Sacramento Kings Trade Ledger Offers Little Hope Entering Key Offseason
The best the Sacramento Kings got out of a player who, just 16 months ago, was considered a very tradeable asset is a hearty chuckle.
Last January heading into the NBA trade deadline, there was ample talk about interest around the league in forward Nemanja Bjelica, then with the Kings. He shot 41.9% from the 3-point line last year and, despite his defensive deficiencies, Bjelica was the kind of stretch-4 multiple potential playoff teams wanted. The Kings were said to have offered him for Kyle Kuzma of the Lakers, a trade that was never going to happen, but there was interest from plenty of other teams.
Instead, the Kings waited until Bjelica’s trade value fell apart this year and dealt him to Miami, getting back Chris Silva and Moe Harkless. Silva played four games and scored a total of two points before Sacramento waived him, while Harkless averaged 6.9 points in a 26-game audition for the Kings, and now heads into free agency.
Harkless’s main NBA contribution in recent weeks was when he tweeted “LOL” after the Heat were swept by the Bucks, a surprising but completely relatable (as well as pretty funny) bit of pettiness for a guy obviously still bitter about being sent from South Beach to inland NorCal.
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Harkless will be a free agent this summer and could yet stick around in Sacramento as an end-of-bench defensive option for coach Luke Walton, and in that sense, maybe he is a special case for the Kings. Because all too often, at least going back to the Vlade Divac reign (which ended with his firing last summer), one of the hallmarks of Sacramento’s handling of potential trade targets has been to get nothing in return.
Harkless is not much, not for a team looking to rebuild like the Kings. But he is, at least, not nothing.
Nothing is precisely what Sacramento received, in the end, for Bogdan Bogdanovic, who was an oft-requested player at last year’s NBA trade deadline. The Kings had offers from the Lakers, Knicks, Heat and others at the 2020 deadline, according to sources, but rebuffed all comers, despite the fact that the team knew it would be nearly impossible to re-sign Bogdanovic after the deal the Kings gave Buddy Hield the previous October.
Divac should have pounced on a Bogdanovic deal last winter. It was his fault the Kings did not do so. Back in November, new GM Monte McNair tried to include Bogdanovic in a sign-and-trade with Milwaukee that would have brought back Donte DiVincenzo, but because that deal was constructed (and leaked to the media) without Bogdanovic’s involvement, the whole plan was deemed illegal and forced to the scrap heap by the NBA office.
So Bogandovic went to Atlanta as a free agent, with no Kings return. That was McNair’s fault.
Dewayne Dedmon? Also Divac’s fault. The Kings had high expectations when they brought him in during 2019 free-agency, but wound up sending him out to Atlanta for the low price of Alex Len and Jabari Parker, plus a second-round pick to the Hawks for the price of taking on Dedmon’s salary.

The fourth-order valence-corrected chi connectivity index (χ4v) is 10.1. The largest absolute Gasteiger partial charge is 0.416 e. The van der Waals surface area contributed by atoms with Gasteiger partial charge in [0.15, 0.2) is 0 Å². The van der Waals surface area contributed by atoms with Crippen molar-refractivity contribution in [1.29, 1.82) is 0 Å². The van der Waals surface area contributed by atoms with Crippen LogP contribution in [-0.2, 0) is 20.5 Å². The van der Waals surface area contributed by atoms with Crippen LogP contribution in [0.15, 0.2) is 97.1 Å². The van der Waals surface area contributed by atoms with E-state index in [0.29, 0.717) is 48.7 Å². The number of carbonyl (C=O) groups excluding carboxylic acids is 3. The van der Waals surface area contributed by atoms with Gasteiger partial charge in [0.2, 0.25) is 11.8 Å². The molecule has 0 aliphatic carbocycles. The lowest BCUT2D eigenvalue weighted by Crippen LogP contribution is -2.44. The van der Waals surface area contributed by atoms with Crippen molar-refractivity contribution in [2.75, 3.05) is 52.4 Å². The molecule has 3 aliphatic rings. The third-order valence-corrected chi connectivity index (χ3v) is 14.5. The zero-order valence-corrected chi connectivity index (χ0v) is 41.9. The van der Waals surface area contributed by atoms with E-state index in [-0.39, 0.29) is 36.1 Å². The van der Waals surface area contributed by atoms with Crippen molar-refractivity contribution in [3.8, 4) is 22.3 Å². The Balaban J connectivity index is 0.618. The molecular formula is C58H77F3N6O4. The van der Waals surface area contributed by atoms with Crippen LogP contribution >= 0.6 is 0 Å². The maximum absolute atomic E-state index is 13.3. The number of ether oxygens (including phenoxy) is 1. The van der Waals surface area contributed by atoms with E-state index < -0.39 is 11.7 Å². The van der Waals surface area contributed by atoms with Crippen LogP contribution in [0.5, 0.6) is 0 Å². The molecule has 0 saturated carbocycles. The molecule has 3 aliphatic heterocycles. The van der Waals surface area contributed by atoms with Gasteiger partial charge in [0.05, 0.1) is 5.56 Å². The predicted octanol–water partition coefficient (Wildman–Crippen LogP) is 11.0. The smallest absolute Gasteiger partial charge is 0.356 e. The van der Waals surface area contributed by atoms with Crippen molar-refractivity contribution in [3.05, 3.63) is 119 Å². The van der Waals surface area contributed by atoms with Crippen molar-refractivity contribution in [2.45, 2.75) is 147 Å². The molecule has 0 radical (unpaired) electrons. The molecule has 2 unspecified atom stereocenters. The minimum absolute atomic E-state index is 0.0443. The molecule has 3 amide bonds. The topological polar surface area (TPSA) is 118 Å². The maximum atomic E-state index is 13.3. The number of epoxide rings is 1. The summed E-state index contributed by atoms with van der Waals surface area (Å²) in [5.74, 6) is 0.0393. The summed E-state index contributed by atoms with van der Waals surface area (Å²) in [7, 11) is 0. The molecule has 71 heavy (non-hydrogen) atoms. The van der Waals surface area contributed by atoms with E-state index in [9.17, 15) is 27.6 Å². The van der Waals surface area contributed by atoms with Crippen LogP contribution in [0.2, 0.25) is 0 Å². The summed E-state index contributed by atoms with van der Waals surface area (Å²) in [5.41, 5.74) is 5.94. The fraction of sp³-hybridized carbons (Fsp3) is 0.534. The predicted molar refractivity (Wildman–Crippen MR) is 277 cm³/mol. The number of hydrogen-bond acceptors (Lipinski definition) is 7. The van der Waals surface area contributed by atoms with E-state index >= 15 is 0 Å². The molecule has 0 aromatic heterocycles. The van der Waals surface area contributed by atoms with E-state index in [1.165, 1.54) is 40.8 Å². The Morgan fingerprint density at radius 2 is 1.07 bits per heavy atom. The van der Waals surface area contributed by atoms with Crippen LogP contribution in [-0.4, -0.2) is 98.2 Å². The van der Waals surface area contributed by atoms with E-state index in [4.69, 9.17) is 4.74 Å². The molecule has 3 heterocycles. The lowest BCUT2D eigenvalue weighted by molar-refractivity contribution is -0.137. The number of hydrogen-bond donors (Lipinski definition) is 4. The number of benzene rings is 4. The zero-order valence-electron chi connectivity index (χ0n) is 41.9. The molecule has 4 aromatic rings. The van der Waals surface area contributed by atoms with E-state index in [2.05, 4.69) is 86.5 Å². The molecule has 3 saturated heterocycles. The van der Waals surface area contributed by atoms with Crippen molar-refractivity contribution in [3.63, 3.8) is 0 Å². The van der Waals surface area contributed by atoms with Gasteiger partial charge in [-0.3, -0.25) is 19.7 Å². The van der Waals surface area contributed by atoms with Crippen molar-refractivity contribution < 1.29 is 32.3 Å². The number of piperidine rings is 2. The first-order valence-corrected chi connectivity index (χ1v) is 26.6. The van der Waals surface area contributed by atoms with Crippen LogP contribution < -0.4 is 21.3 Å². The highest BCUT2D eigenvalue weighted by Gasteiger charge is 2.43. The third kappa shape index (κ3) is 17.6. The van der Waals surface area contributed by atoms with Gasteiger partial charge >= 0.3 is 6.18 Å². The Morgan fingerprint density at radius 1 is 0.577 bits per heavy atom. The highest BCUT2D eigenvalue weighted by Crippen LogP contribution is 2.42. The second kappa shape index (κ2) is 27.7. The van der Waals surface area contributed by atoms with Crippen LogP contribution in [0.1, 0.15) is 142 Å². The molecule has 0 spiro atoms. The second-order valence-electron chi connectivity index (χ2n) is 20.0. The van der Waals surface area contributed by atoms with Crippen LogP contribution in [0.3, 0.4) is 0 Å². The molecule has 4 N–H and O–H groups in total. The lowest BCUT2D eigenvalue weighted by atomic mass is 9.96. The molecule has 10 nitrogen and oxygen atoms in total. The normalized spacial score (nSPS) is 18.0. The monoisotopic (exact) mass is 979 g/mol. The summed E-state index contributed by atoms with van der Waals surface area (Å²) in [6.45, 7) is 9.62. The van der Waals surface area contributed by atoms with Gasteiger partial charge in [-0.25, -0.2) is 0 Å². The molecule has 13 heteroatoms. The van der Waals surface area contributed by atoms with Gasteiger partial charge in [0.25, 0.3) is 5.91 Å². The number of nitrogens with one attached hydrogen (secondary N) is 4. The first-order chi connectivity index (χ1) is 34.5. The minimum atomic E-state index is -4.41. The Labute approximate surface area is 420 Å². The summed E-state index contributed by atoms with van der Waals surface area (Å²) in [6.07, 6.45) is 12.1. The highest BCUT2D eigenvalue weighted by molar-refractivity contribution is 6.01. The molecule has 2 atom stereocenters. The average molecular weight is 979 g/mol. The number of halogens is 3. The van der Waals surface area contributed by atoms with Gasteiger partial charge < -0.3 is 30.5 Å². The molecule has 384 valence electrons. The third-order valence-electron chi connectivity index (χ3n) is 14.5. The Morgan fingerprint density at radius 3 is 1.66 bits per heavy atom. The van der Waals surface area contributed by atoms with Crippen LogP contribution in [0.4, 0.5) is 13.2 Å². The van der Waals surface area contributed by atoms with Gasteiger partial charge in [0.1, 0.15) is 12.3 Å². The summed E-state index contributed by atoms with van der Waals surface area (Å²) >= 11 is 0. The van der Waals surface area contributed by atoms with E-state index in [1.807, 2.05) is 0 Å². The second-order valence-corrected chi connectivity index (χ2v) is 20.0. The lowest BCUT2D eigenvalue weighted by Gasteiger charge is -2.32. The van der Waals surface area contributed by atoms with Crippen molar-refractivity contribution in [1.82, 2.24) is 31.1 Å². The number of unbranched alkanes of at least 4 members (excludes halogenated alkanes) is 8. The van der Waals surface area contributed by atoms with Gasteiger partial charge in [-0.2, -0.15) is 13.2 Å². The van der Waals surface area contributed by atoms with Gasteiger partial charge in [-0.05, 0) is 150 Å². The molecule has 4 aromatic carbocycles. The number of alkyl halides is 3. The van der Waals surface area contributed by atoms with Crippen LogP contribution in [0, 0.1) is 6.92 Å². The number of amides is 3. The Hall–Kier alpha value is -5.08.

Len played 15 games for the Kings last year and split this year between Washington and Toronto. Parker played nine games in Sacramento before he was released this season.
There were some positives, like unloading Trevor Ariza last year for second-rounders in 2024 and 25. McNair did add Delon Wright, too, for Cory Joseph and two second-rounders, also bringing in 24-year-old guard Terence Davis in a deal for a low-end second-rounder.
Still, the ledger on Kings trades in the past two go-rounds is decidedly unfavorable and has brought the team very close to nothing of real value. For Bjelica, Bogdanovic, Ariza, Dedmon, Joseph and three second-rounders, the Kings came away with 54 games worth of Harkless, Silva, Len and Parker, plus fliers taken on Davis and Wright, and one second-round pick. That is a grim intake considering the value of those outgoing players entering last season.
There is reason to have some hope that McNair will have a defter hand than Divac when it comes to trades—the Wright deal was certainly a good value, as was the Davis trade, even if neither has a real long-term impact. The stench of the Bogdanovic fiasco lingers, though, and it belongs to McNair.
The organization will need to do a lot better on the trade market in the coming weeks. That’s because it is likely that center Richaun Holmes, a free agent, played himself beyond the Kings’ ability to pay him and will wind up elsewhere—via sign-and-trade, the Kings are hoping.
McNair also must drum up interest in two players who have very little traction around the league at this point—Hield, who has made little secret about his desire to escape Sacto, and 2018 No. 2 pick Marvin Bagley, who stands as one of the great draft blunders of the past three decades and also wants out of town.
Getting some kind of value for those two would be a huge step for McNair. And considering the lack of value Kings assets have drawn in the recent past, bringing back some actual assets would be a huge step for the franchise as a whole.